Yes! Magazine

A guard tower at the United States Penitentiary, Big Sandy, stands as a sentinel along Kentucky Route 3 in Martin County.
Roger May / For Yes! Magazine

Big Sandy hides on a big hill. If you’re not looking for the federal prison, you’ll miss it easily. At first, all that can be seen above the soaring Kentucky cliffs, jagged granite dotted with green scruff, are lights. They look like the lights for a high school football field, or maybe a mall. Then the guard towers loom into view. You can’t see the razor wire from the road.

Appalachia’s Deep History Of Resistance

Sep 27, 2019
Becky Crabtree sits chained in her 1971 Ford Pinto, suspended over a trench at a Mountain Valley Pipeline construction site on her property in Monroe County, W.Va..
Appalachians Against Pipelines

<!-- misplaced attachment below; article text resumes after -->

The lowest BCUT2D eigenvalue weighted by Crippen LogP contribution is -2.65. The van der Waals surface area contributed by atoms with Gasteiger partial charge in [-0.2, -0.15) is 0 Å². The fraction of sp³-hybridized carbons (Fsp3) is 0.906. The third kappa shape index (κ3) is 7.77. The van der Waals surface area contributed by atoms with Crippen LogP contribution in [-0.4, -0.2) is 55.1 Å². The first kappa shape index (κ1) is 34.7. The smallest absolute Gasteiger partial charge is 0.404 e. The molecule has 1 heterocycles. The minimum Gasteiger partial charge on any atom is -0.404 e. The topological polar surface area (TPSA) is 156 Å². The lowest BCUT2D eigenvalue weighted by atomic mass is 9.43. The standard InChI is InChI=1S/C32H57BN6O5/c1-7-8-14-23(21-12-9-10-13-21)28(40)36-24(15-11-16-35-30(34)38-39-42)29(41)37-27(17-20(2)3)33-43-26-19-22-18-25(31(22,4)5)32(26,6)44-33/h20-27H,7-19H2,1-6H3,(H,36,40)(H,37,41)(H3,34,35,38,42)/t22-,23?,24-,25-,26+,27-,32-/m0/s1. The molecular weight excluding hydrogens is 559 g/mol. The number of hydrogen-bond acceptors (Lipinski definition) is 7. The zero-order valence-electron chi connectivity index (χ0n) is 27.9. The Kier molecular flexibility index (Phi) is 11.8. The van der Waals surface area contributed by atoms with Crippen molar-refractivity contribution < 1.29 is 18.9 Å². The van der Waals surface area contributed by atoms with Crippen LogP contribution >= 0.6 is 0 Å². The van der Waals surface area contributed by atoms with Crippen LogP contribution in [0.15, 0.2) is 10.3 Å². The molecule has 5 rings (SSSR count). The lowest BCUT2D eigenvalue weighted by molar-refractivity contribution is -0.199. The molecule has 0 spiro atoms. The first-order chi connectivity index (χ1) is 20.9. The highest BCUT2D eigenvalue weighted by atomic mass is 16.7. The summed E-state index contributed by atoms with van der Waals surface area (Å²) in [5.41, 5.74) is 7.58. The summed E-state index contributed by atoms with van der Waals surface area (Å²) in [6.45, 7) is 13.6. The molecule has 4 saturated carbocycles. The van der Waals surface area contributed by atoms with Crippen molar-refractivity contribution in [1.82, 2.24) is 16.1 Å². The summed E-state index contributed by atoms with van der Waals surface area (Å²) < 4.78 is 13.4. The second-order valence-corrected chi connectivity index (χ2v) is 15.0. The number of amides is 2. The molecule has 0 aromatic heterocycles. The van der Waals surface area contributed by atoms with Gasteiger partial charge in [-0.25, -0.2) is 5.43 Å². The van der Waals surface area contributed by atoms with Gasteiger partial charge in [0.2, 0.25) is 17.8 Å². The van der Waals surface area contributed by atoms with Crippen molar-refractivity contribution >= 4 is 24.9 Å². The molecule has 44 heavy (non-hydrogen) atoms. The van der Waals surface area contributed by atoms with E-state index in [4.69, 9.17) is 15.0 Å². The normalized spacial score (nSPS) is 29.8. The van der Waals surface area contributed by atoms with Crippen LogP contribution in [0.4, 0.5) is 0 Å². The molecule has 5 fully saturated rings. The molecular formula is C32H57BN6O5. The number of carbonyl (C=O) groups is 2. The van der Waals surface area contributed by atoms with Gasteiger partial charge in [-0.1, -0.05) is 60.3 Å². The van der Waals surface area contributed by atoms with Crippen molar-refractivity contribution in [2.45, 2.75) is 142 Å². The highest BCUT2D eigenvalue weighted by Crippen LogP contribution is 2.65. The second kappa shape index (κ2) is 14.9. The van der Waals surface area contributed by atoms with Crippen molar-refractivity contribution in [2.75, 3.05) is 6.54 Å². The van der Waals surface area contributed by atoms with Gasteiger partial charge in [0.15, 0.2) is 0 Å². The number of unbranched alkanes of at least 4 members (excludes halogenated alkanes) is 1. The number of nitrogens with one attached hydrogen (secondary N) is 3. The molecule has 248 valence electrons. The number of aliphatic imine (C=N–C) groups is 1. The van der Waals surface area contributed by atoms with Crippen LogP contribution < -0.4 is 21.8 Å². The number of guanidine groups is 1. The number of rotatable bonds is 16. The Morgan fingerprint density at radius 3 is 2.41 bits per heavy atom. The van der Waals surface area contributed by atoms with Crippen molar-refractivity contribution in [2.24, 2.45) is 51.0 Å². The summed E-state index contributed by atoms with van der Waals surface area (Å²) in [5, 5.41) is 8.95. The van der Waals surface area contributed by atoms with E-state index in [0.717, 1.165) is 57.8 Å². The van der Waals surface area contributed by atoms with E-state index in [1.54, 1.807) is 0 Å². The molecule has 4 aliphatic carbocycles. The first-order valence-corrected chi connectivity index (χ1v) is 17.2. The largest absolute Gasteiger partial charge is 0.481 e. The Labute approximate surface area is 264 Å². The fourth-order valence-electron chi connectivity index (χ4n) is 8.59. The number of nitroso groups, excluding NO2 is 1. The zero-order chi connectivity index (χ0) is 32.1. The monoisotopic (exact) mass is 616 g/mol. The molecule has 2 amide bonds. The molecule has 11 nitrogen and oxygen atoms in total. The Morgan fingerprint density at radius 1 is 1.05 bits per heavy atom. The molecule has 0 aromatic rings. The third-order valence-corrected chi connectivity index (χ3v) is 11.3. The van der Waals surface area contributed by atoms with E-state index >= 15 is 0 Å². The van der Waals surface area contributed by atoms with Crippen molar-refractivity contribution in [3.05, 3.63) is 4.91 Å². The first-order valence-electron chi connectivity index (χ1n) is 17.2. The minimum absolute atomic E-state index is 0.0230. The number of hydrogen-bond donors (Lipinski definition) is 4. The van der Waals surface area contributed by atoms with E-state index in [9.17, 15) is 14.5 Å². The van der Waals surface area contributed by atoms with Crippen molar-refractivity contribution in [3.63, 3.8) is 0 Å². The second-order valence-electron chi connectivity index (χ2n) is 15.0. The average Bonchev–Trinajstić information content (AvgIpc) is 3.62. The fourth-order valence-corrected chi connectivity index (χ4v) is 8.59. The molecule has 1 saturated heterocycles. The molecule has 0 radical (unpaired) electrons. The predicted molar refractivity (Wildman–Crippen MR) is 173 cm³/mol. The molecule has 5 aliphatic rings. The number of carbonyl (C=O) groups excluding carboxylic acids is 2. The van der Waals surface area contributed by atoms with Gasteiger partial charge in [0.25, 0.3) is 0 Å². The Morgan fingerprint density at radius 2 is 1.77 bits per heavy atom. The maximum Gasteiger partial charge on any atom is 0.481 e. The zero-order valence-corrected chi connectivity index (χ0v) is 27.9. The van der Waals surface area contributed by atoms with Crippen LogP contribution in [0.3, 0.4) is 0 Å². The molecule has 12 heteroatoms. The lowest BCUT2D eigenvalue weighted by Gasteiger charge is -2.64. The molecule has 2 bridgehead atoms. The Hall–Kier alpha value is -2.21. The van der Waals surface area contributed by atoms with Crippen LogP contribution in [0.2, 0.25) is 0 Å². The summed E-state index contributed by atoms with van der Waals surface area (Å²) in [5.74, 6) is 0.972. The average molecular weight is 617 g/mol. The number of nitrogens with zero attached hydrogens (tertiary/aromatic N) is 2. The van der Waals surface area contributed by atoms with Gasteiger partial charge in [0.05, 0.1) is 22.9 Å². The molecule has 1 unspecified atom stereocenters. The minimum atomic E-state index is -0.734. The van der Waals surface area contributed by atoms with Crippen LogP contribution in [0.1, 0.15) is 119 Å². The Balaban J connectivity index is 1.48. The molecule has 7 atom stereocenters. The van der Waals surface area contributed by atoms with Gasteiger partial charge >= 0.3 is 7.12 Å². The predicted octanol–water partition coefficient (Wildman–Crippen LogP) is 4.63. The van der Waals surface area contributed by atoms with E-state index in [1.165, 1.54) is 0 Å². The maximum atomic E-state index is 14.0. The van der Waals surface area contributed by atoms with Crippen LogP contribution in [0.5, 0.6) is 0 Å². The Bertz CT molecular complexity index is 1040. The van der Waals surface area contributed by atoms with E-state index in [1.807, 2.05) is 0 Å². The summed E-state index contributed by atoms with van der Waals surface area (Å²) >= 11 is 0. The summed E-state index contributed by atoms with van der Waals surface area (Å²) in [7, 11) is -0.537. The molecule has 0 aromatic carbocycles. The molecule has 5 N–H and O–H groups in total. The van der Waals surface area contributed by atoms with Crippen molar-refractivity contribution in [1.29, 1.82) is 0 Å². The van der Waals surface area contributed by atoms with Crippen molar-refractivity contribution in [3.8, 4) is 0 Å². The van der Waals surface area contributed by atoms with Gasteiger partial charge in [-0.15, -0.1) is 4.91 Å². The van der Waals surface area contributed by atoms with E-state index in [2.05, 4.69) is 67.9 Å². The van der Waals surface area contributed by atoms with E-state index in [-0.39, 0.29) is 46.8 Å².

When a group of Kentucky miners decided to block a coal-laden train from leaving a bankrupt mine in July, they weren’t just laying claim to missing paychecks.

The miners in Harlan County won attention across the United States for their willingness to put their bodies on the line for their beliefs. In doing so, they’re invoking the long-entrenched spirit of civil disobedience and direct action in the Appalachian Mountains. The mine wars of the early 20th century led to the rise of American unions in the 1930s and 1940s, but it’s not just coal miners who have laid claim to a history of activism.